Medicine Wins Passage of Legislation to Improve Immunization Rates
ine Legislative Affairs Feature -- July 2003
By Ken Ortolon
On April 30, 27-day-old Serena King died of pertussis. The Austin infant was too young to have received immunizations that might have protected her from the disease. Her family blamed her death on the fact that someone who should have been immunized came into contact with the child.
"Serena's death was totally preventable, but someone made a bad decision not to get immunized for whooping cough," her grandfather, Troy Richabaugh, said in a letter to newspapers across the state.
While Serena's death is a tragedy for her family, there may be some consolation for them because it focused attention on the need for Texas to do a better job of immunizing its children against vaccine-preventable diseases. Just days after her death, Texas lawmakers sent two bills to the governor that physicians believe will significantly boost the fight to improve immunization rates. And, two other immunization measures that looked like they might bog down in the legislative process also gained final passage during the final week of the Texas legislative session.
Improving Physician Performance
While Texas has made great strides in improving immunization rates over the past decade, it ranked a lowly 42nd nationally in 2001 for children between 19 and 35 months who had received the full schedule of immunizations recommended by the Advisory Committee on Immunization Practices. The Texas rate was 74.9 percent, compared with a national rate of 78.6 percent.
Senate Bills 40 and 43, authored by Sen. Judith Zaffirini (D-Laredo) and sponsored in the House of Representatives by Rep. Jaime Capelo (D-Corpus Christi), sought to improve the Texas rates through educating physicians and the general public. The two bills were part of a larger immunization package backed by the Texas Medical Association, the Texas Pediatric Society (TPS), and numerous other physician and public health advocacy groups. Improving immunization rates was among TMA's top legislative priorities.
SB 43, which was signed into law by Gov. Rick Perry, directs the Texas Department of Health (TDH) to report to the legislature in 2005 the results of a Houston pilot project designed to help physicians improve immunization rates in their practices. TDH also will make recommendations about expanding the program statewide.
The Educating Physicians in Your Community (EPIC) pilot is a joint project of TPS, Baylor College of Medicine, and Texas Children's Hospital of Houston. Funded by grants from TDH and the U.S. Centers for Disease Control and Prevention (CDC), the project is a peer-to-peer initiative to provide quality, practical education to help medical practices identify procedures that will increase immunization rates, including reminder systems to alert parents when their child is due for an immunization and standardized forms that can be placed in the child's chart so the doctor is aware of the child's immunization history at each visit. The pilot also stresses participation in the Vaccines for Children (VFC) program to reduce barriers to immunization for uninsured children. The pilot involves 100 pediatric and family medicine practices in Houston.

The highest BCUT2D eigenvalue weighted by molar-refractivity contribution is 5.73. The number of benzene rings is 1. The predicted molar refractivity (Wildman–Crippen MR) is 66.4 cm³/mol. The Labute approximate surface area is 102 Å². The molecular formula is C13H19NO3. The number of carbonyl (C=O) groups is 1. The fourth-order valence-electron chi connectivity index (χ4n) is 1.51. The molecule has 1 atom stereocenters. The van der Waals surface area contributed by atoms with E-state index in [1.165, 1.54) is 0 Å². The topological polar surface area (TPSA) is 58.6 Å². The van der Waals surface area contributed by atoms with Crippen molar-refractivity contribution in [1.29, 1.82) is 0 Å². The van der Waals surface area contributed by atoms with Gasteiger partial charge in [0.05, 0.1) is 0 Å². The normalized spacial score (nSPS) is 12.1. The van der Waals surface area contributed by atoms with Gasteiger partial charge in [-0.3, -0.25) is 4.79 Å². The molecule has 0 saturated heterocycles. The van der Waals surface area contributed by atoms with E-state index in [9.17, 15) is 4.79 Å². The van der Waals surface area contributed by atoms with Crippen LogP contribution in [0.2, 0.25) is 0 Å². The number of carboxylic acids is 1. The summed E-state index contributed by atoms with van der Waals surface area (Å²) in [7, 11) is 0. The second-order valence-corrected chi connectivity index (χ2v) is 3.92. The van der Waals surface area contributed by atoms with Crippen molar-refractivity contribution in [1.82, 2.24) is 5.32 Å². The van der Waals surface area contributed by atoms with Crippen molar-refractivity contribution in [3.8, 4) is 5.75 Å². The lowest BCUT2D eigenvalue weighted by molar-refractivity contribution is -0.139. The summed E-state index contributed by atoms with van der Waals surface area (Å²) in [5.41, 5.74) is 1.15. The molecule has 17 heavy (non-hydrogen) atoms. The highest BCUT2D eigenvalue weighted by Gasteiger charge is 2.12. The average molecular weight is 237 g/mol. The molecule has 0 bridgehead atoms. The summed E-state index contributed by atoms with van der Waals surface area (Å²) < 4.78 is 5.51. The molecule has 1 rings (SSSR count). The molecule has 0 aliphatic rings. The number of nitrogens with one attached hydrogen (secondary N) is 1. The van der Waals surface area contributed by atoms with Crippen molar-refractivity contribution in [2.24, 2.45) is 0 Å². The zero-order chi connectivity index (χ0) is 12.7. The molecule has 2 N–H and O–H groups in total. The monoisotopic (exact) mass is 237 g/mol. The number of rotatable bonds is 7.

Casey Blass, chief of the TDH Bureau of Immunization and Pharmacy Support, says the project seeks to replicate a program that originated in Pennsylvania and showed "promising results." That prompted CDC to fund the Houston project and a handful of others across the nation to see if similar results could be obtained.
"Basically, it is a model that matches peers within an office setting so a physician will work with a physician, a nurse with a nurse, an office manager with someone with that background," Mr. Blass said. "And they help them examine their systems to improve immunization rates within that practice."
San Angelo pediatrician Jane Rider, MD, a member of TMA's Council on Legislation, says educating physicians and their office staffs can have a significant impact in getting more kids immunized.
"Physicians think they're doing a good job immunizing their patients; that's what they want to do," Dr. Rider said. But doctors may not be doing as good a job as they think, she adds.
That was the case in her own practice in 1984, when she allowed her immunization records to be reviewed as part of a research project. "When my records were reviewed, I found out I wasn't doing as good a job as I thought I was."
Dr. Rider says EPIC might be taken statewide in the 2005 legislative session if it is successful in getting more kids immunized.
Getting the Message
While SB 43 targets physicians, SB 40 concentrates on educating parents about the importance of immunizations. The bill, which was still awaiting the governor's signature in late May, directs TDH to carry out a continuous statewide education campaign similar to the Shots Across Texas program of the mid-1990s.
Shots Across Texas was a public-private partnership between TDH and numerous public health stakeholders, including TMA and the TMA Alliance. Local coalitions in all 254 counties participated. Between 1994 and 1996, the campaign helped boost immunization rates from 40 percent to 71 percent.
While the formal campaign ended in 1996, components of it were absorbed into the general work of the TDH immunization division, and funding for the local coalitions decreased.